Greg Abbott

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Greg Abbott is the Attorney General of Texas and is only the second Republican since Reconstruction to serve in that capacity. Abbott was sworn in on December 2, 2002, following John Cornyn's election to the U.S. Senate. Prior to assuming the office of attorney general, Abbott was a justice on the Texas Supreme Court, a position to which he was initially appointed in 1995 by then-Governor George W. Bush.

Personal history

Abbott was born on November 13, 1957,[1] in Wichita Falls and was reared in Duncanville (Dallas County). He and his wife, Cecilia, a former school teacher and principal, were married in 1982. They have a daughter named Audrey, born in 1996. [2]

After graduating from the University of Texas with a B.B.A. in finance, he received his law degree from the Vanderbilt University Law School in Nashville, Tennessee.

Jogging injury

Shortly after graduation, he was partially paralyzed in a freak accident when, while jogging in Houston, he was struck by a falling tree. He has used a wheelchair since the accident.

The Houston Chronicle reported in April 2002 that Abbott hired a prominent plaintiff’s lawyer, Don Riddle, after the accident. Abbott sued both the homeowner whose tree fell on him, as well as a company that once trimmed the tree.

In October 2002, the Austin American-Statesman reported that Abbott already has received almost $3 million of an award that is expected to exceed $10 million in his lifetime. Abbott’s attorney in the case, Riddle (who made more than $1 million off the case), says that medical costs and other "actual damages" accounted for a fraction of the settlement, which mainly compensates Abbott for non-economic damages, such as mental anguish.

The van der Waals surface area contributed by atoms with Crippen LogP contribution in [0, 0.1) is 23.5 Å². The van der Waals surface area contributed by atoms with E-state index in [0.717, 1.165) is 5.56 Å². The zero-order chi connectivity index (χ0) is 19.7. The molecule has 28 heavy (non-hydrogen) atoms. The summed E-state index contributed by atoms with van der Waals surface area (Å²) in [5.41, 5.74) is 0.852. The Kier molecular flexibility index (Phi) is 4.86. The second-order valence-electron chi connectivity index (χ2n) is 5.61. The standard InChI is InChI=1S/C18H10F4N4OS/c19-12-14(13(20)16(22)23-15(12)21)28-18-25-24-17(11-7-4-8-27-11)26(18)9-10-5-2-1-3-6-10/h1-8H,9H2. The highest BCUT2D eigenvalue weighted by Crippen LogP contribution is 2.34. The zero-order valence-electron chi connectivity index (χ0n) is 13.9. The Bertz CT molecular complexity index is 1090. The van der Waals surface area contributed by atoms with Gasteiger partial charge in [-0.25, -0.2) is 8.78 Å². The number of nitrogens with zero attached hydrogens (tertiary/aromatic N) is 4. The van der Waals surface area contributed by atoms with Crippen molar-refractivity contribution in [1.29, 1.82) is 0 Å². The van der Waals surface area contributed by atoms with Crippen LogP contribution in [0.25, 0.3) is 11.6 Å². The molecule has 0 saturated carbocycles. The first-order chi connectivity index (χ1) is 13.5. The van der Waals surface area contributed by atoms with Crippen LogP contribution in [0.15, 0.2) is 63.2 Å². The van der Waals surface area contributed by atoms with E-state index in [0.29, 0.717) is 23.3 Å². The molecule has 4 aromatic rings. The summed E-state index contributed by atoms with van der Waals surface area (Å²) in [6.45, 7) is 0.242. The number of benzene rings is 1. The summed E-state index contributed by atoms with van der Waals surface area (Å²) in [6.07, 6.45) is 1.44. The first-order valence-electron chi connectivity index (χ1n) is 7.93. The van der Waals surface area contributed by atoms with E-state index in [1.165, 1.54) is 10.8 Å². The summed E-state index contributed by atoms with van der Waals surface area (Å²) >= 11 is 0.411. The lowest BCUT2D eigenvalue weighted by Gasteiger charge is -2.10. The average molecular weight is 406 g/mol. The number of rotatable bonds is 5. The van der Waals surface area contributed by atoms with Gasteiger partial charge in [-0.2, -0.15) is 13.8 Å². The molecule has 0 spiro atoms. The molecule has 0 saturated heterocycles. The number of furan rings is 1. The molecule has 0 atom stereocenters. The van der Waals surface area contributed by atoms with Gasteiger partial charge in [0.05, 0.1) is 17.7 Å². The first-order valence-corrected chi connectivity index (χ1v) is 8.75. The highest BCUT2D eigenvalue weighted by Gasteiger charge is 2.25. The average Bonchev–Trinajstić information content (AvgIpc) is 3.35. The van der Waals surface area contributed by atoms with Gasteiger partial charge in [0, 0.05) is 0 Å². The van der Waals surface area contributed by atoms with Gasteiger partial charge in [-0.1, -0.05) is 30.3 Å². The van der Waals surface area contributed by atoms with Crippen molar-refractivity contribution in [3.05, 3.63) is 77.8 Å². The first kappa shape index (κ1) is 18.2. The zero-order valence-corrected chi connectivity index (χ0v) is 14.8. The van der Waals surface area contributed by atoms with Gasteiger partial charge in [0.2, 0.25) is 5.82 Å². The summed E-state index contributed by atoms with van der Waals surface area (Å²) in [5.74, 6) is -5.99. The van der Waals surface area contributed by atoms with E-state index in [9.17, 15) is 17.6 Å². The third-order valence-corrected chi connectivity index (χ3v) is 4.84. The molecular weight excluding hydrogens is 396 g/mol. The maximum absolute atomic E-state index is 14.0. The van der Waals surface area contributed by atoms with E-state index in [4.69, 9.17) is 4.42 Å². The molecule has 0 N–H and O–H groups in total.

Judicial experience

Abbott’s political career began in Houston, where he served as a state trial judge in the 129th District Court for three years. In 1995, then-Governor George W. Bush appointed Abbott to the Texas Supreme Court. He was twice elected to the state’s highest civil court -- in 1996 (two-year term) and 1998 (six-year term). In 1996, Abbott had no Democratic opponent but was challenged by Libertarian John B. Hawley of Dallas. Abbott obtained 3,201,185 votes (84.1 percent) to Hawley's 604,984 (15.85 percent). In 1998, Abbott defeated Democrat David Van Os of San Antonio, 2,104,828 (60.1 percent) to 1,396,924 (39.89 percent) to win a full term on the Supreme Court. However, he served only four of the six years, leaving to become attorney general late in 2002.